1 = Wait for F1 key on POST errors


1 = Display floppy error during POST


1 = Display video error during POST


1 = Display keyboard error during POST


BIOS Date, mm/dd/yy


Chipset identifier or BIOS name


Keyboard controller version number


Use the following resources to determine the manufacturer of non-AMI motherboards using the AMI BIOS:

AMI has a listing of U.S. and non-U.S. motherboard manufacturers at the following address:


AMI also offers a downloadable utility program called AMIMBID for use with Windows 9x/2000/NT and MS-DOS. Follow the AMI Motherboard Identification Utility link from the AMI Technical Support page, available as a link from the following address:


A more detailed listing, including complete identification of particular motherboard models, is available at Wim's BIOS page (http://www.ping.be/bios/). This site also has links to motherboard manufacturers for BIOS upgrades.

Identifying Motherboards with Award BIOS

Motherboards with the Award Software BIOS also use a numerical code, although the structure is different from that for the AMI Hi-Flex BIOS.

The following is a typical Award BIOS ID:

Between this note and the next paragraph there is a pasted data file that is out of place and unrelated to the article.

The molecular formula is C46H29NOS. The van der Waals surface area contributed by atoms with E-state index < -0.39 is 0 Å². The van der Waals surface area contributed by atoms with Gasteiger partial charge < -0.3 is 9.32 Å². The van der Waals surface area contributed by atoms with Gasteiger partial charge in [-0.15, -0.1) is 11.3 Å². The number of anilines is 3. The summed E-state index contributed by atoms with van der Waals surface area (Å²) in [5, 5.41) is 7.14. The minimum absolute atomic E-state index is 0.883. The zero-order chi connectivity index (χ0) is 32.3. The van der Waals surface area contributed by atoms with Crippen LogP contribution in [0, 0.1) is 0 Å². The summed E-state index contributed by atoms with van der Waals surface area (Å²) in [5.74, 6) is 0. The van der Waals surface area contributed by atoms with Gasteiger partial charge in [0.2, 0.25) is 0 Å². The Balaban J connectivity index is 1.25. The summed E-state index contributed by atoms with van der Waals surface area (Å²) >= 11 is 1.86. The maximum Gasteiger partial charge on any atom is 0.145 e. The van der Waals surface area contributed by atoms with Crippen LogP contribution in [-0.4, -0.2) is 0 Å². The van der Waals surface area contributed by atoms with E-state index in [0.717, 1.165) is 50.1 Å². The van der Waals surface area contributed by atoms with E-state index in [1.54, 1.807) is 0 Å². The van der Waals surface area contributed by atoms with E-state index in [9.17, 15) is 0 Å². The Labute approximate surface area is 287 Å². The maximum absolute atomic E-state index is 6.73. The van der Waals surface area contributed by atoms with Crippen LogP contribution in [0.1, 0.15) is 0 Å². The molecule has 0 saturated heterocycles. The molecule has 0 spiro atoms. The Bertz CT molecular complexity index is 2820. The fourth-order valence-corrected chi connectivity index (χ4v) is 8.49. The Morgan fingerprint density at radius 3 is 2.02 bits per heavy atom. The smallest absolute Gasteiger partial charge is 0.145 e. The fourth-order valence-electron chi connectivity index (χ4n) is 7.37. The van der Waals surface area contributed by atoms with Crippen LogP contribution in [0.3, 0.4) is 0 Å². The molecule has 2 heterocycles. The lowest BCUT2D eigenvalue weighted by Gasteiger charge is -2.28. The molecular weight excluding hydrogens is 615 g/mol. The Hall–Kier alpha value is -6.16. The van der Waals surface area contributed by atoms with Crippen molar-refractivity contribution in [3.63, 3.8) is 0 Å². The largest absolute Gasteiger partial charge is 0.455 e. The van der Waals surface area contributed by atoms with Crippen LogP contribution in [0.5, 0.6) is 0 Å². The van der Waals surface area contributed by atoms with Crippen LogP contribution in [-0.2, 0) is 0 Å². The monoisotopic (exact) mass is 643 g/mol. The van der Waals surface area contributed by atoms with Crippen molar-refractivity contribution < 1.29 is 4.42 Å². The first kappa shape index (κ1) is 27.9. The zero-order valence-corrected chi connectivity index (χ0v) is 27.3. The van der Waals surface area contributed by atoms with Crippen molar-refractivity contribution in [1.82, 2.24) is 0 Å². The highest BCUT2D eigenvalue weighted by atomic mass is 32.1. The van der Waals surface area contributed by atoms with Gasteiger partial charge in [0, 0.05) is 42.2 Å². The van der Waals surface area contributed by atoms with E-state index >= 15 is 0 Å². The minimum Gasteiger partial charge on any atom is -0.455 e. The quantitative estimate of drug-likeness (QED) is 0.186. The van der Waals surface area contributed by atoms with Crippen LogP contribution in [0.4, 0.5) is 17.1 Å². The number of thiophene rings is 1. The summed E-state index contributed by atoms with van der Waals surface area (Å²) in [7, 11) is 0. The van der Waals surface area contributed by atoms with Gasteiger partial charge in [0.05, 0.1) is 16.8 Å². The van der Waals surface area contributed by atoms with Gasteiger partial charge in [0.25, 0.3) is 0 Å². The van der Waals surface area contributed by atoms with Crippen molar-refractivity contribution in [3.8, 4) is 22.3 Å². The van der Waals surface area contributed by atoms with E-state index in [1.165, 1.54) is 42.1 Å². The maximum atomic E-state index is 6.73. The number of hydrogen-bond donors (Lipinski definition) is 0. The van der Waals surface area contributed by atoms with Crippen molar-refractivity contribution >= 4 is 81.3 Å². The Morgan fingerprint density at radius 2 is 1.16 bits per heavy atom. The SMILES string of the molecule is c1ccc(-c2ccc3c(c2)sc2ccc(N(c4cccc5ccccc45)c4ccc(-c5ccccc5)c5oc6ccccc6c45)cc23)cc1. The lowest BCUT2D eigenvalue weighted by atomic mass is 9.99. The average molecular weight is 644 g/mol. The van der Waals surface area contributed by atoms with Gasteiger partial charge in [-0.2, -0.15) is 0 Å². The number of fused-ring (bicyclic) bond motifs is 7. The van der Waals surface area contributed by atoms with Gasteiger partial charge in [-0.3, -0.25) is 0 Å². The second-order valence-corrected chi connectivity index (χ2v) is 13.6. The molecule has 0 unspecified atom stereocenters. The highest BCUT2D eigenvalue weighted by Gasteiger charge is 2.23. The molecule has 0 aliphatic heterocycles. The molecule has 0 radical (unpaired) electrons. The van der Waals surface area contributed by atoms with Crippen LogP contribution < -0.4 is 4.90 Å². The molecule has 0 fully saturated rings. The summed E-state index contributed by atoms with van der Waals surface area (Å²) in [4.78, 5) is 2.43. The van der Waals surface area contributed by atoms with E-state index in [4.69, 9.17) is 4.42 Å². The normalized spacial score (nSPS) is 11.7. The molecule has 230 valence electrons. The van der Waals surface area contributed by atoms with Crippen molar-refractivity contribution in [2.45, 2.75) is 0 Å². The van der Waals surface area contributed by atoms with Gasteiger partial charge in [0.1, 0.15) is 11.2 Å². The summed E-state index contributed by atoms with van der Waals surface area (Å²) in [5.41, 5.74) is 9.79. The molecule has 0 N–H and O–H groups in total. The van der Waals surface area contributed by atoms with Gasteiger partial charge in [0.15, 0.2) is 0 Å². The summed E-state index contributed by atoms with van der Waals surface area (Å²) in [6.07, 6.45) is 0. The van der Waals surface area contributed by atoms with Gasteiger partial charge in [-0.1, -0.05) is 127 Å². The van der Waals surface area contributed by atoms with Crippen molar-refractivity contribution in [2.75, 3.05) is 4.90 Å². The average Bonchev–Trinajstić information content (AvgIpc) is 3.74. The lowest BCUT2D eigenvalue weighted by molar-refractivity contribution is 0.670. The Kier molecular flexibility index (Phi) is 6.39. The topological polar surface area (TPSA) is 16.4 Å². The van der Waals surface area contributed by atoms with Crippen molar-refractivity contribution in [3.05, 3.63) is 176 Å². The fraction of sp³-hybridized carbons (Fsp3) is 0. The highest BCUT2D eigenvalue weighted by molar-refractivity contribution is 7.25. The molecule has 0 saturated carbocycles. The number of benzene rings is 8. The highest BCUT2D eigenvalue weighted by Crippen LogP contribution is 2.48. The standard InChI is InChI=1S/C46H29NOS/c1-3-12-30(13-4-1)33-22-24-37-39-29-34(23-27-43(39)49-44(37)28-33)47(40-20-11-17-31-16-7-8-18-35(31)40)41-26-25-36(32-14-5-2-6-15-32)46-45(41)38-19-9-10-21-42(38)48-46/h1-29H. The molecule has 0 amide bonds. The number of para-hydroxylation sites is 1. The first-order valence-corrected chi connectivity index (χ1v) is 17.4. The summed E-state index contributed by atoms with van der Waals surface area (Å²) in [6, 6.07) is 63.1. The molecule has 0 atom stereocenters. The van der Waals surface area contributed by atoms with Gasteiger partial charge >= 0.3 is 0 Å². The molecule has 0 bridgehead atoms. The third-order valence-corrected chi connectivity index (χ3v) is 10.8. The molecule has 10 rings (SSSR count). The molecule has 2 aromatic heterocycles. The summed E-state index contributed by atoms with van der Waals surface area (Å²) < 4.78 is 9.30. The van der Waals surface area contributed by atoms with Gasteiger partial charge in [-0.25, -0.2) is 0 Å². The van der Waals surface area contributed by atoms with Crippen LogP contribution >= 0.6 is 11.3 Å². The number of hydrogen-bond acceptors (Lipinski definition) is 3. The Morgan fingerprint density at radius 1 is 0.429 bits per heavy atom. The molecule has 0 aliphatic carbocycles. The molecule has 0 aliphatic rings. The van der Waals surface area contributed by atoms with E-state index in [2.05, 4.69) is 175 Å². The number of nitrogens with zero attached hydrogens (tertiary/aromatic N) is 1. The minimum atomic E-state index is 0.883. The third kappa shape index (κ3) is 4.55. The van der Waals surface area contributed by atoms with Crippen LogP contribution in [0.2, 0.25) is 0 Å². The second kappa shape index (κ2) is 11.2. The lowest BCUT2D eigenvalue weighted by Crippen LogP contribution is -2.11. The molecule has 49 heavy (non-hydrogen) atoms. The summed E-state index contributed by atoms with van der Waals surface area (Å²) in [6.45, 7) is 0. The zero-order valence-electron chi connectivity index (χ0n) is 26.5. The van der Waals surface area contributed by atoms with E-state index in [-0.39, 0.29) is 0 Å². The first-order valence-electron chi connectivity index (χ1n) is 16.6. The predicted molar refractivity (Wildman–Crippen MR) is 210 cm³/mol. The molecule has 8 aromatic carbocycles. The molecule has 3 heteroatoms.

The sixth and seventh characters (bolded for emphasis) indicate the motherboard manufacturer, whereas the eighth character can be used for the model number or the motherboard family (various motherboards using the same chipset).


For lookup tables of these codes, see the following Web sites:

Award Software's official table for manufacturers only is available at http://www.phoenix.com/pcuser/BIOS/motherboard.htm.

An expanded list, also containing chipset information (stored in the first five characters of the Award BIOS ID), is available at Wim's BIOS site (http://www.ping.be/bios/).

Identifying Motherboards with Phoenix or Microid Research BIOS

Unfortunately, neither Phoenix nor Microid Research (MR BIOS) use any type of a standardized motherboard ID number system.

For systems using a Phoenix BIOS, see whether your motherboard or system is listed on the Micro Firmware BIOS upgrades page. Links from this page for Intel and Micronics motherboards list the codes that show up onscreen during boot. Match these codes to your system and you might be able to use a Micro Firmware upgrade. Most MR BIOS (Microid Research BIOS) installations are done as upgrades rather than in original equipment. See the list of supported chipsets (identified by chipset brand and model, not motherboard vendor) and motherboards using Intel's Triton-series chipsets to see whether your system can use an MR BIOS, or contact Microid Research directly for system-specific information.